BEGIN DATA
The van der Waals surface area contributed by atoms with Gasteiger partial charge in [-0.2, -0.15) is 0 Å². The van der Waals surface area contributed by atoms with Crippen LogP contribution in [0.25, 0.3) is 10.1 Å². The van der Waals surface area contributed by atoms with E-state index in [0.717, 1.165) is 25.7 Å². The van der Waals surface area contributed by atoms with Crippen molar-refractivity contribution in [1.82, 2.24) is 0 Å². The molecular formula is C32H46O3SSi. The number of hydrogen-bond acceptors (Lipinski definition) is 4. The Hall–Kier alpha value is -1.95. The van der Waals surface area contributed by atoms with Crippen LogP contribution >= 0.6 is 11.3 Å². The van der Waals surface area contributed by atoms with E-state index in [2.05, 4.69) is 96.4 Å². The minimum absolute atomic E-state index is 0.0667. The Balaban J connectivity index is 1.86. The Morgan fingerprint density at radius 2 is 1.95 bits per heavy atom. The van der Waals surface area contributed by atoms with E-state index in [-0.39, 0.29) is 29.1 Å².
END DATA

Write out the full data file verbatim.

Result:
The van der Waals surface area contributed by atoms with Gasteiger partial charge in [-0.2, -0.15) is 0 Å². The van der Waals surface area contributed by atoms with Crippen LogP contribution in [0.25, 0.3) is 10.1 Å². The van der Waals surface area contributed by atoms with E-state index in [0.717, 1.165) is 25.7 Å². The van der Waals surface area contributed by atoms with Crippen molar-refractivity contribution in [1.82, 2.24) is 0 Å². The molecular formula is C32H46O3SSi. The number of hydrogen-bond acceptors (Lipinski definition) is 4. The Hall–Kier alpha value is -1.95. The van der Waals surface area contributed by atoms with Crippen LogP contribution >= 0.6 is 11.3 Å². The van der Waals surface area contributed by atoms with E-state index in [2.05, 4.69) is 96.4 Å². The minimum absolute atomic E-state index is 0.0667. The Balaban J connectivity index is 1.86. The Morgan fingerprint density at radius 2 is 1.95 bits per heavy atom. The van der Waals surface area contributed by atoms with E-state index in [-0.39, 0.29) is 29.1 Å².